Only a small percentage overall of breast augmentations, capsular contracture can range in severity from mild firmness to abnormal distortion of the breast shape and pain to the touch. Capsular contracture revision surgery can correct the altered shape and hardening of the breasts resulting from capsular contracture and relieve any accompanying discomfort. As a board certified plastic surgeon with over 25 years in active practice, Dr. Michael Halls is recognized as a leader in breast revision surgery throughout the San Diego area. Dr. Halls offers a full range of cosmetic and reconstructive breast enhancement procedures for women who want to improve their breast appearance and enjoy beautiful, natural-looking results.
Please contact us online or call La Jolla Breast Institute today at (858) 458-0100 to schedule your breast revision consultation.
Why Choose Dr. Halls
Dr. Halls graduated with honors from University of Western Ontario in Canada as a member of the prestigious Alpha Omega Alpha Medical Honor Society before going on to complete seven additional years of plastic surgery residency training, including two years spent at Harvard and Massachusetts General Hospital in Boston.
A board certified plastic surgeon in both the United States and Canada, Dr. Halls has authored several papers in respected medical journals and texts throughout his career, and is actively involved with a number of breast and plastic surgery societies. Today, Dr. Halls is a former Chief of Surgery at Sharp Grossmont Hospital and serves as the co-founder and chairman of Doctors Offering Charitable Services (DOCS).
Dr. Halls opened La Jolla Breast Institute so women could receive the education and expert guidance needed to make positive decisions about their breast enhancement and reconstructive procedures in a relaxed, comfortable environment. Dr. Halls and his staff are committed to a patient-first philosophy to ensure the utmost in care for any woman considering breast surgery.
About Capsular Contracture Revision
Despite its comparative rarity (affecting between 5 and 10 percent of all augmentations), capsular contracture remains one of the more troubling potential breast implant complications that can occur after breast augmentation or reconstruction surgery. The exact cause of capsular contracture is not fully understood, although there are a few factors that are generally accepted as likely primary contributors:
- Silicone gel breast implants carry a higher risk of early onset capsular contracture, although both silicone gel and saline implants show similar long-term development rates.
- Smooth implants are more prone to capsular contracture compared to textured implants.
- Subglandular (over the muscle) placement of implants is more likely to result in capsular contracture than submuscular placement.
- Infection resulting from the introduction of bacteria during surgery can lead to excessive scar tissue growth around the implant.
- Capsular contracture seems to occur more frequently when periareolar incisions are used, possibly as a result of an increased exposure to bacteria from proximity to milk ducts.
- Rates of capsular contracture are higher following reconstructive breast surgery compared to cosmetic breast enhancement due to the use of radiation in the overall treatment of breast cancer.
Capsular contracture is not always consistent. Development may occur shortly after breast procedures, or appear many years after an initial surgery. Additionally, there are four different grades of capsular contracture, not all of which require breast surgery revision to correct:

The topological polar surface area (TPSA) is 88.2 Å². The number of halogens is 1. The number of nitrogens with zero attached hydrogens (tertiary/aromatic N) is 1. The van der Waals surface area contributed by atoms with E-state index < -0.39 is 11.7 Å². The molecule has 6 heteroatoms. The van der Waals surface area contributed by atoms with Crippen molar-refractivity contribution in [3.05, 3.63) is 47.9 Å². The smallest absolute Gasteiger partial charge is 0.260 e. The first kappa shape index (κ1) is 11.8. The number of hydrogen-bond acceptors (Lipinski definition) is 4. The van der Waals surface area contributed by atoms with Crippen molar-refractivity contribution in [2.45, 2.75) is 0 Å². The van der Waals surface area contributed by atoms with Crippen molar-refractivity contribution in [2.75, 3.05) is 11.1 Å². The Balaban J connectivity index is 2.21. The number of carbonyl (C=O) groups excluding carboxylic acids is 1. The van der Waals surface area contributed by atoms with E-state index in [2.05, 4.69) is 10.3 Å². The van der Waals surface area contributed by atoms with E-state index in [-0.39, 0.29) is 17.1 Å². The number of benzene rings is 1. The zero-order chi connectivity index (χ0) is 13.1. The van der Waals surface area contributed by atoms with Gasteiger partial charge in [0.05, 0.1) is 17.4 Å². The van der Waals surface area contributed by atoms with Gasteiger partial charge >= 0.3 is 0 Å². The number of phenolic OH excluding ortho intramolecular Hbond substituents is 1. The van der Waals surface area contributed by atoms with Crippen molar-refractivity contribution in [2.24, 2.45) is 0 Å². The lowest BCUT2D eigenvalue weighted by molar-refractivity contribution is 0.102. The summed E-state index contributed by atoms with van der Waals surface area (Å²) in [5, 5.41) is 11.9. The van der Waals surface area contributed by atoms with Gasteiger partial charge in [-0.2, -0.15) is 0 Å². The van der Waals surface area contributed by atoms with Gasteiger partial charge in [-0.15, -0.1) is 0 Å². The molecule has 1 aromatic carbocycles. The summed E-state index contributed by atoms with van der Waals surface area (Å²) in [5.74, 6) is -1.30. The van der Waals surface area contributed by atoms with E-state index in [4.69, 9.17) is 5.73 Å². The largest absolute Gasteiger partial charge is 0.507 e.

- Grade I: The breast looks and feels normal in shape and texture.
- Grade II: Breast may feel slightly firm, but looks normal.
- Grade III: Breast feels firm and looks abnormal.
- Grade IV: The breast feels hard and even painful, and looks abnormal.
Surgical correction is typically necessary only for Grade III and Grade IV capsular contracture, and the approach Dr. Halls takes will depend on a number of different factors. Dr. Halls will discuss a surgical strategy to relieve the contracture, which may include replacing your existing implants.
Visiting our patient photo gallery to see real women before and after undergoing capsular contracture revision surgery can give you a better idea of what kind of results you can expect to see after your own procedure. You can also find answers to commonly asked questions about revision surgery in our Breast Revision FAQs.
Capsular Contracture Revision Pricing
The cost of capsular contracture revision surgery varies according to the approach Dr. Halls takes during surgery and whether he will be removing and/or replacing your existing implants. The total price includes Dr. Halls’ surgical fee, the cost for the surgical facility, and anesthesiologist fees. After your consultation Dr. Halls’ staff will discuss surgical costs with you, including information about procedures that may be allowed by your insurance plan or are self-pay, so you can make an informed decision before moving forward.
Recovery & Results
You can expect the post-operative recovery of your capsular contracture revision to be similar to the recovery of your initial breast augmentation, although many patients find revision surgery to involve less discomfort than the original procedure. Your recovery time will depend upon the complexity of your procedure, although most women can expect to return to normal activities within 7 to 10 days. Dr. Halls may ask you to wear an elastic bandage or special bra for extra support and to help you feel more comfortable during the early stages of recovery. You will also be provided with detailed post-operative care instructions and given a date for your first follow-up appointment.
As swelling dissipates, you should notice a relief from the tightening and discomfort caused by the contracture for breast augmentation results that look and feel flattering, soft and natural.